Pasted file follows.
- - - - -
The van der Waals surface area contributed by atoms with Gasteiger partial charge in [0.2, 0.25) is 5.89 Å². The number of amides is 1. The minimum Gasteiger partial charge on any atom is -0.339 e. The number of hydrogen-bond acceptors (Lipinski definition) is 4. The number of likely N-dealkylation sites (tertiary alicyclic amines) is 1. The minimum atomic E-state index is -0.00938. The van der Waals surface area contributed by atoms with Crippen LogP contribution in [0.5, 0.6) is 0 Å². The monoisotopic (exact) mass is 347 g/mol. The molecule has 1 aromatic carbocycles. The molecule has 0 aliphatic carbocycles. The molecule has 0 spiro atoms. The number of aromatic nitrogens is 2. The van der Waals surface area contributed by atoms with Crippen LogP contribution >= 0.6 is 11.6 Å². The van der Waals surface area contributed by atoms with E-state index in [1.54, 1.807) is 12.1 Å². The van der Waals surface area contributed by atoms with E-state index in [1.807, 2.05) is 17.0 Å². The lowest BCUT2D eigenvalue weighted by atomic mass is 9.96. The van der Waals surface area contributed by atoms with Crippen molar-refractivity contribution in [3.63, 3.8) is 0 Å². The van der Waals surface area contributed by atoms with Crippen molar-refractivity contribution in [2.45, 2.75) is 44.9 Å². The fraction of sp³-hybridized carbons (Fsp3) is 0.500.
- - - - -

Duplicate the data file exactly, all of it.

The van der Waals surface area contributed by atoms with Gasteiger partial charge in [0.2, 0.25) is 5.89 Å². The number of amides is 1. The minimum Gasteiger partial charge on any atom is -0.339 e. The number of hydrogen-bond acceptors (Lipinski definition) is 4. The number of likely N-dealkylation sites (tertiary alicyclic amines) is 1. The minimum atomic E-state index is -0.00938. The van der Waals surface area contributed by atoms with Crippen LogP contribution in [0.5, 0.6) is 0 Å². The monoisotopic (exact) mass is 347 g/mol. The molecule has 1 aromatic carbocycles. The molecule has 0 aliphatic carbocycles. The molecule has 0 spiro atoms. The number of aromatic nitrogens is 2. The van der Waals surface area contributed by atoms with Crippen LogP contribution >= 0.6 is 11.6 Å². The van der Waals surface area contributed by atoms with E-state index in [1.54, 1.807) is 12.1 Å². The van der Waals surface area contributed by atoms with E-state index in [1.807, 2.05) is 17.0 Å². The lowest BCUT2D eigenvalue weighted by atomic mass is 9.96. The van der Waals surface area contributed by atoms with Crippen molar-refractivity contribution in [3.63, 3.8) is 0 Å². The van der Waals surface area contributed by atoms with Crippen molar-refractivity contribution in [2.45, 2.75) is 44.9 Å². The fraction of sp³-hybridized carbons (Fsp3) is 0.500.